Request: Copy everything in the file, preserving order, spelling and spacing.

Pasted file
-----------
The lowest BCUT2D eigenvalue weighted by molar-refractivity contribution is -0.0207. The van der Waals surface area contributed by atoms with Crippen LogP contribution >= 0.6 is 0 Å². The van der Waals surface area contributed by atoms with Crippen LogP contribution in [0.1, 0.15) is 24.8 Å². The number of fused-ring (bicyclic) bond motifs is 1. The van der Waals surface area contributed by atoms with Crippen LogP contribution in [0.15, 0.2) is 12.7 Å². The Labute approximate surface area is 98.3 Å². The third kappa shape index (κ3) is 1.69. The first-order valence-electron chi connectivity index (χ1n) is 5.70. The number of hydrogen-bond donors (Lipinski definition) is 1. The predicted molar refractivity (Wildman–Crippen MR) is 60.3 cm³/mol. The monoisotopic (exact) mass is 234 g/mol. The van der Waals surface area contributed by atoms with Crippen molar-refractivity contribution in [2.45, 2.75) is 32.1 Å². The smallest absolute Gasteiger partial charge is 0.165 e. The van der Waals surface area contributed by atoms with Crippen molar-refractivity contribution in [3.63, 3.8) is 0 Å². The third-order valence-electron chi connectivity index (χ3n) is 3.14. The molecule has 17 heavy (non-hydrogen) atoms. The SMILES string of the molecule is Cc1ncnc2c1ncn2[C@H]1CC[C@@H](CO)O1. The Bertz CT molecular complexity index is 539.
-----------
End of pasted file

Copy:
The lowest BCUT2D eigenvalue weighted by molar-refractivity contribution is -0.0207. The van der Waals surface area contributed by atoms with Crippen LogP contribution >= 0.6 is 0 Å². The van der Waals surface area contributed by atoms with Crippen LogP contribution in [0.1, 0.15) is 24.8 Å². The number of fused-ring (bicyclic) bond motifs is 1. The van der Waals surface area contributed by atoms with Crippen LogP contribution in [0.15, 0.2) is 12.7 Å². The Labute approximate surface area is 98.3 Å². The third kappa shape index (κ3) is 1.69. The first-order valence-electron chi connectivity index (χ1n) is 5.70. The number of hydrogen-bond donors (Lipinski definition) is 1. The predicted molar refractivity (Wildman–Crippen MR) is 60.3 cm³/mol. The monoisotopic (exact) mass is 234 g/mol. The van der Waals surface area contributed by atoms with Crippen molar-refractivity contribution in [2.45, 2.75) is 32.1 Å². The smallest absolute Gasteiger partial charge is 0.165 e. The van der Waals surface area contributed by atoms with Crippen molar-refractivity contribution in [3.63, 3.8) is 0 Å². The third-order valence-electron chi connectivity index (χ3n) is 3.14. The molecule has 17 heavy (non-hydrogen) atoms. The SMILES string of the molecule is Cc1ncnc2c1ncn2[C@H]1CC[C@@H](CO)O1. The Bertz CT molecular complexity index is 539.